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This is what I have in my "etc/hosts" file: localhost gotqn-System-Product-Name

and this is what I have added in the apache2.conf file:

<VirtualHost *:80>


   DocumentRoot "/home/gotqn/Aptana Projects/depot/public/"

   <Directory "/home/gotqn/Aptana Projects/depot/public">

      AllowOverride all

      Options -MultiViews

      Order allow,deny

      Allow from all



When I type http://localhost/ my browser lists all my files in the "var\www" folder and when I type it displays the following error:

We're sorry, but something went wrong.

I have checked the production.log file of my rails applications and it says:

Connecting to database specified by database.yml

Started GET "/" for at 2013-01-13 20:32:41 +0200 Processing by StoreController#index as HTML Completed 500 Internal Server Error in 3ms

ActiveRecord::StatementInvalid (Could not find table 'carts'):
app/controllers/application_controller.rb:46:in rescue in current_cart' app/controllers/application_controller.rb:44:in current_cart' app/controllers/store_controller.rb:11:in `index'

I suppose that there is something wrong with my database configuration as the table exists but it is not found.

Anyway, my questions is how the hosts file knew that "" means to open the rails applications and "localhost" do list my "var\www" folder - I have thought that RoR is using port 3000.

Why there is no conflict for port 80?

share|improve this question
Looks like you have mod_passenger running in Apache? – Michael Berkowski Jan 14 '13 at 18:37
@MichaelBerkowski Yes, correct. That's what I am using - passenger. – gotqn Jan 14 '13 at 18:54
Explanation added below. – Michael Berkowski Jan 14 '13 at 19:07
up vote 1 down vote accepted

Rails applications run under port 3000 when running with the lightweight Webrick server. Since you are running Apache with mod_passenger, the application will be available at port 80 according to your Apache configuration.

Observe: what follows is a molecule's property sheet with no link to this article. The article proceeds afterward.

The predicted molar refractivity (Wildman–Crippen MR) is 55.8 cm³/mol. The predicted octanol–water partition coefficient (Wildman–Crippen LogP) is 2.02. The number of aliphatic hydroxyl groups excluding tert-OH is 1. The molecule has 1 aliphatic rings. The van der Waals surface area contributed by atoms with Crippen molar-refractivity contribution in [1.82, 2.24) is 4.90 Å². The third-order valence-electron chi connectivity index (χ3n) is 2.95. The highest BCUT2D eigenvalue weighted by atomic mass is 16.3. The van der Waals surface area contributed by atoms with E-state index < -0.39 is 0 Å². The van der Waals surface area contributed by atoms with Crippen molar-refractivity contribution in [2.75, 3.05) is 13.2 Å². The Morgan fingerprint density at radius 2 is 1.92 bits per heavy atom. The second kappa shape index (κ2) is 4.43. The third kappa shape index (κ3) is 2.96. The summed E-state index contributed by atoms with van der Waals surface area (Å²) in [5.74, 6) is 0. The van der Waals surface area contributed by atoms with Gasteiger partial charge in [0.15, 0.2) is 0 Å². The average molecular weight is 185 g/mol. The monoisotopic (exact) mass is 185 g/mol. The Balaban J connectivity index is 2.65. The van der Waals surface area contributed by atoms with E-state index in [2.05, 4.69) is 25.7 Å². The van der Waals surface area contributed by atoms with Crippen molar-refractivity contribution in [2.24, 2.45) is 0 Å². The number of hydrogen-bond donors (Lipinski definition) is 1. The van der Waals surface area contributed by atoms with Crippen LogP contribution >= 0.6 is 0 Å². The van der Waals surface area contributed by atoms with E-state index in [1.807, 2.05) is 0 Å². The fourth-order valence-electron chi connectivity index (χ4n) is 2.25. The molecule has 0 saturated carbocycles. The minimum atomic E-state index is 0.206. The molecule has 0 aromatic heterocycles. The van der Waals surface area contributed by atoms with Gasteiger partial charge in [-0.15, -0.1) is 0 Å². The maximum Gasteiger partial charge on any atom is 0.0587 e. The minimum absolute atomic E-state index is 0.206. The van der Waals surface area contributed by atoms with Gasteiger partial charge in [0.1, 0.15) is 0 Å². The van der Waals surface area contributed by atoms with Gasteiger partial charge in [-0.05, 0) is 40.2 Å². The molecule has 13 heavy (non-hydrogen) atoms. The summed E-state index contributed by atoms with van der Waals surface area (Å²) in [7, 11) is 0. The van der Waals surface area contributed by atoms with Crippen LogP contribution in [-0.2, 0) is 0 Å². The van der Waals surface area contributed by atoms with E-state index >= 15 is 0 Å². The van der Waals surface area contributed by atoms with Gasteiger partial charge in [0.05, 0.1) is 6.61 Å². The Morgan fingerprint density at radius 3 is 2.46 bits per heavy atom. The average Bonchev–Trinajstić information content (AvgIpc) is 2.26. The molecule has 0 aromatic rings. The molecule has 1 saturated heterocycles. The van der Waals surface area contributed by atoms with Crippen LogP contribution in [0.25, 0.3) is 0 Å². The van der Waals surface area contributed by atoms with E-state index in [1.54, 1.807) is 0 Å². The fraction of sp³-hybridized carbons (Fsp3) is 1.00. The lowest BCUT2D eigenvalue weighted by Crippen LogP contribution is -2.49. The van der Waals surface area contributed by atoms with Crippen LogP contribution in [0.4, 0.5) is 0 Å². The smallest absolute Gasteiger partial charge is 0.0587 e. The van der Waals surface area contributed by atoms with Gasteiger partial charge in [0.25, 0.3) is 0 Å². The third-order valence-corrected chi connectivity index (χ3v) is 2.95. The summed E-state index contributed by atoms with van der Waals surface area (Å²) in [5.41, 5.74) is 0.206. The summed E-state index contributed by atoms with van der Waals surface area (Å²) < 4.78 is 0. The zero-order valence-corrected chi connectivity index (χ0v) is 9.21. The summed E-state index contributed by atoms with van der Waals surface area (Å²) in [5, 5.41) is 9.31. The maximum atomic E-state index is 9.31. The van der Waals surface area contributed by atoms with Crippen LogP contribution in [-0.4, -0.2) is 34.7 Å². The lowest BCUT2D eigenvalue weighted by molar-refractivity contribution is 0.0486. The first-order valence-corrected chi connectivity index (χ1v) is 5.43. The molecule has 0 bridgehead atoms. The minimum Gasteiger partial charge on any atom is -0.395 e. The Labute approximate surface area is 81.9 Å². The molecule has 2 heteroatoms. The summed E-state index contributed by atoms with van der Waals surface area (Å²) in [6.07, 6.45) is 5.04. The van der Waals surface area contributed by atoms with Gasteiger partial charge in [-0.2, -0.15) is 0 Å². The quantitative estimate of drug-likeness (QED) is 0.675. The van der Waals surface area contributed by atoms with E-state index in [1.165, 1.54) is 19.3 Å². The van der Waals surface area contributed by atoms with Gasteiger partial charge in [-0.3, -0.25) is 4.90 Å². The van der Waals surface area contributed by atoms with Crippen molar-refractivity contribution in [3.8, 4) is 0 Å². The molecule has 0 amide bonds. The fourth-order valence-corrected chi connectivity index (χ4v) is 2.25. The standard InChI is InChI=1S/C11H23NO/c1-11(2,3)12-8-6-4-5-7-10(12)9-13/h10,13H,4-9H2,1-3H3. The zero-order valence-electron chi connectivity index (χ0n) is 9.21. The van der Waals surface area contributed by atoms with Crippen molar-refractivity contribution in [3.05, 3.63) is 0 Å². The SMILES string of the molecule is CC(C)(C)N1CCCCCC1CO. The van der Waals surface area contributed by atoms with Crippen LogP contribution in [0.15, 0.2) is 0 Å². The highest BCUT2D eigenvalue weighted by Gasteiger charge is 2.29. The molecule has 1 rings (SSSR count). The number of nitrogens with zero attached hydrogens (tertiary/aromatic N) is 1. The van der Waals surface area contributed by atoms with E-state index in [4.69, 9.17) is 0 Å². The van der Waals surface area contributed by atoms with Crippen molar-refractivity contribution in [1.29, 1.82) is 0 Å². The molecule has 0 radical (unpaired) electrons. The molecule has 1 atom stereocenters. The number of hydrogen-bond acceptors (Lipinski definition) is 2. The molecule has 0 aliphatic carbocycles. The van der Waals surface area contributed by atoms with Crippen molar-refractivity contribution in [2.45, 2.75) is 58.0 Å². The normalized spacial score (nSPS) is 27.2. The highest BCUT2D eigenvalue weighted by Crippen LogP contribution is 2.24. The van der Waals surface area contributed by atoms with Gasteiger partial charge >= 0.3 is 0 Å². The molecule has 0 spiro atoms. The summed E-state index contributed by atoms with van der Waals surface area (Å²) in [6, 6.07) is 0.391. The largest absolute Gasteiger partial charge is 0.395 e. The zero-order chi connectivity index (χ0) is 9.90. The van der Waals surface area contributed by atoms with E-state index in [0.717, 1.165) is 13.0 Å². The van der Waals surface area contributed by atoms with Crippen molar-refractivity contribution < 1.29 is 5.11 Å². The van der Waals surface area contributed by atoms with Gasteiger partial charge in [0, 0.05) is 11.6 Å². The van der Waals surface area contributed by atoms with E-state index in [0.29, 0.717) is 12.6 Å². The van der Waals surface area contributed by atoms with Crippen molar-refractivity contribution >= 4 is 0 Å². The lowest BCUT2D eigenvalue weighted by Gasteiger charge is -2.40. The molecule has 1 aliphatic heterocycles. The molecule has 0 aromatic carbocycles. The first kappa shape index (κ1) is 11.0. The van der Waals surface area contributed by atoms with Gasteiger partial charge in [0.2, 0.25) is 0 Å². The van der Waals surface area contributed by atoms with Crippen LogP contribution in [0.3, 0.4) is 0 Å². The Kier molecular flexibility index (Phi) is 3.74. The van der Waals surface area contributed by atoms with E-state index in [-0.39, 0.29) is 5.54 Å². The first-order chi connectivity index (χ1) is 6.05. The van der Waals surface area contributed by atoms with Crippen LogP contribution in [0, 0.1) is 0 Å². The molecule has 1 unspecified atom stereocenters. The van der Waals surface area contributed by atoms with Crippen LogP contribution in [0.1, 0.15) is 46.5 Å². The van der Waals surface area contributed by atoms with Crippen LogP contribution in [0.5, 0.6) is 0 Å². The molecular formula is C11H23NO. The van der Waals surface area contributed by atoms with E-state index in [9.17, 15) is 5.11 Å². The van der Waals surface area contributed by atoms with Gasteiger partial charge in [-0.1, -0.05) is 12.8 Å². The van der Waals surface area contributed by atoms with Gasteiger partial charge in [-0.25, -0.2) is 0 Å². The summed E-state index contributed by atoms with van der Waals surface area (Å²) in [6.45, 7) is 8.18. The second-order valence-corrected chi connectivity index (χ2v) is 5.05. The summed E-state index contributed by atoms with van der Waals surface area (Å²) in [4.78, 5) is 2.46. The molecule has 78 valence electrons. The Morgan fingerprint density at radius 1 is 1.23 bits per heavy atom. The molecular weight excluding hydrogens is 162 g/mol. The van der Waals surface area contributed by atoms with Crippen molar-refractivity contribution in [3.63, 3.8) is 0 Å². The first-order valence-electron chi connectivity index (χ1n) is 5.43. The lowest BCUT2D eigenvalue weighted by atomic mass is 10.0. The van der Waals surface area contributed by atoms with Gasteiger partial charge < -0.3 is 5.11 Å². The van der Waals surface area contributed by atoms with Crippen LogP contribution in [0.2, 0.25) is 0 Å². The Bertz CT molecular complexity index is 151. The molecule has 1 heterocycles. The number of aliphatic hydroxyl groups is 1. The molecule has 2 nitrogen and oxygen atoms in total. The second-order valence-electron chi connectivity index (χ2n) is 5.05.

The hosts file contains an entry which directs that domain name to your local adapter The hosts file should always be checked before a nameserver needs to be consulted to retrieve a name's address.

Next, your Apache configuration includes a VirtualHost which is listening on all network adapters due to the * in

<VirtualHost *:80>

Your Apache configuration must be setup to use name-based virtual hosting, after which the ServerName variable is matched against the HTTP_HOST request header which was supplied by your request to

Therefore, you can have as many VirtualHosts as needed all using port 80 on the same IP address, and Apache will decide which to route the request to based on the HTTP_HOST header.

Finally, mod_passenger will detect if an application is a Ruby on Rails application by inspecting the directory contents around the DocumentRoot which you have specified in the VirtualHost configuration. If it finds the public directory as its DocumentRoot and a RoR application at a level higher, Passenger will attempt to start the Rails app.

Now, as to why you are getting a directory listing from localhost... Elsewhere in your Apache configuration you must have a VirtualHost which matches the ServerName localhost and sets its DocumentRoot to /vart/www.

<VirtualHost *:80>
  ServerName localhost
  # or...
  ServerAlias localhost

If you are seeing the contents of the directory listed out rather than a 403 Forbidden (absent an index file like index.html), it is because the Apache server config or VirtualHost config does not include the directive:

Options -Indexes

Add that in the global httpd.conf to prevent listing directories server-wide.

share|improve this answer
@Thanks a lot for the detail answer. Could you give a good tutorial about how to config these files using RoR+ Apache +passenger and if I have not specified the "ServerName localhost" in my Apache config file, where this could be specified? – gotqn Jan 14 '13 at 20:01
@gotqn To find why it is routing to /var/www, look for DocumentRoot /var/www possibly in the main Apache config httpd.conf or apache2.conf. An unmatched ServerName in any other VirtualHost probably routes to the global DocumentRoot. – Michael Berkowski Jan 14 '13 at 20:03
As for tutorials, I don't really have one to point you to. I'm familiar with Apache config just having been a sysadmin for several years, and I find the Passenger docs to be pretty thorough, even though they aren't easy to navigate. – Michael Berkowski Jan 14 '13 at 20:05

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